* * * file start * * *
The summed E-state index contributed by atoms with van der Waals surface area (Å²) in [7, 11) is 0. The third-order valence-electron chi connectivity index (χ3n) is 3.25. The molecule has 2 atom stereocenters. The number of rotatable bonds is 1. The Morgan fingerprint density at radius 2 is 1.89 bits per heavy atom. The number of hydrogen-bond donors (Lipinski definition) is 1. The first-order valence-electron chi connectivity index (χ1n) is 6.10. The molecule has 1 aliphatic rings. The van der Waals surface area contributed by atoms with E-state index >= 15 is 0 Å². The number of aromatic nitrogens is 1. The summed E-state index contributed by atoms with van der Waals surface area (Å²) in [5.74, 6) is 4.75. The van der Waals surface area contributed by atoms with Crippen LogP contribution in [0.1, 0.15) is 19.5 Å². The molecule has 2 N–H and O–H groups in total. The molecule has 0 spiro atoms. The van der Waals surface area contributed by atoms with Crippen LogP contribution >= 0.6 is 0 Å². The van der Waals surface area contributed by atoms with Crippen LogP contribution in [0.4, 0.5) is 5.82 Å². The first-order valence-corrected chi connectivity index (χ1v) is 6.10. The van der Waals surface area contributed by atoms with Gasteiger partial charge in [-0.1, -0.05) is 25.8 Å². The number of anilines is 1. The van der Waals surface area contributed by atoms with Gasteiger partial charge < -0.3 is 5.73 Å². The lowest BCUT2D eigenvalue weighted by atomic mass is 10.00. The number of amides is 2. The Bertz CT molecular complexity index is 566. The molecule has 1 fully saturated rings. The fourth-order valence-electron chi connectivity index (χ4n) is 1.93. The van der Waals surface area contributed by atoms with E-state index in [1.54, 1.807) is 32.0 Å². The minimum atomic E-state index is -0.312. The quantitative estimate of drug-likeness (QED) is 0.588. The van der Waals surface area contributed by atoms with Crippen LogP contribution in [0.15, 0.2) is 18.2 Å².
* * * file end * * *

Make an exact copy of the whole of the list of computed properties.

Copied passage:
The summed E-state index contributed by atoms with van der Waals surface area (Å²) in [7, 11) is 0. The third-order valence-electron chi connectivity index (χ3n) is 3.25. The molecule has 2 atom stereocenters. The number of rotatable bonds is 1. The Morgan fingerprint density at radius 2 is 1.89 bits per heavy atom. The number of hydrogen-bond donors (Lipinski definition) is 1. The first-order valence-electron chi connectivity index (χ1n) is 6.10. The molecule has 1 aliphatic rings. The van der Waals surface area contributed by atoms with E-state index >= 15 is 0 Å². The number of aromatic nitrogens is 1. The summed E-state index contributed by atoms with van der Waals surface area (Å²) in [5.74, 6) is 4.75. The van der Waals surface area contributed by atoms with Crippen LogP contribution in [0.1, 0.15) is 19.5 Å². The molecule has 2 N–H and O–H groups in total. The molecule has 0 spiro atoms. The van der Waals surface area contributed by atoms with Crippen LogP contribution >= 0.6 is 0 Å². The van der Waals surface area contributed by atoms with Crippen LogP contribution in [0.4, 0.5) is 5.82 Å². The first-order valence-corrected chi connectivity index (χ1v) is 6.10. The van der Waals surface area contributed by atoms with Gasteiger partial charge in [-0.1, -0.05) is 25.8 Å². The number of anilines is 1. The van der Waals surface area contributed by atoms with Gasteiger partial charge < -0.3 is 5.73 Å². The lowest BCUT2D eigenvalue weighted by atomic mass is 10.00. The number of amides is 2. The Bertz CT molecular complexity index is 566. The molecule has 1 fully saturated rings. The fourth-order valence-electron chi connectivity index (χ4n) is 1.93. The van der Waals surface area contributed by atoms with E-state index in [1.54, 1.807) is 32.0 Å². The minimum atomic E-state index is -0.312. The quantitative estimate of drug-likeness (QED) is 0.588. The van der Waals surface area contributed by atoms with Crippen LogP contribution in [0.15, 0.2) is 18.2 Å².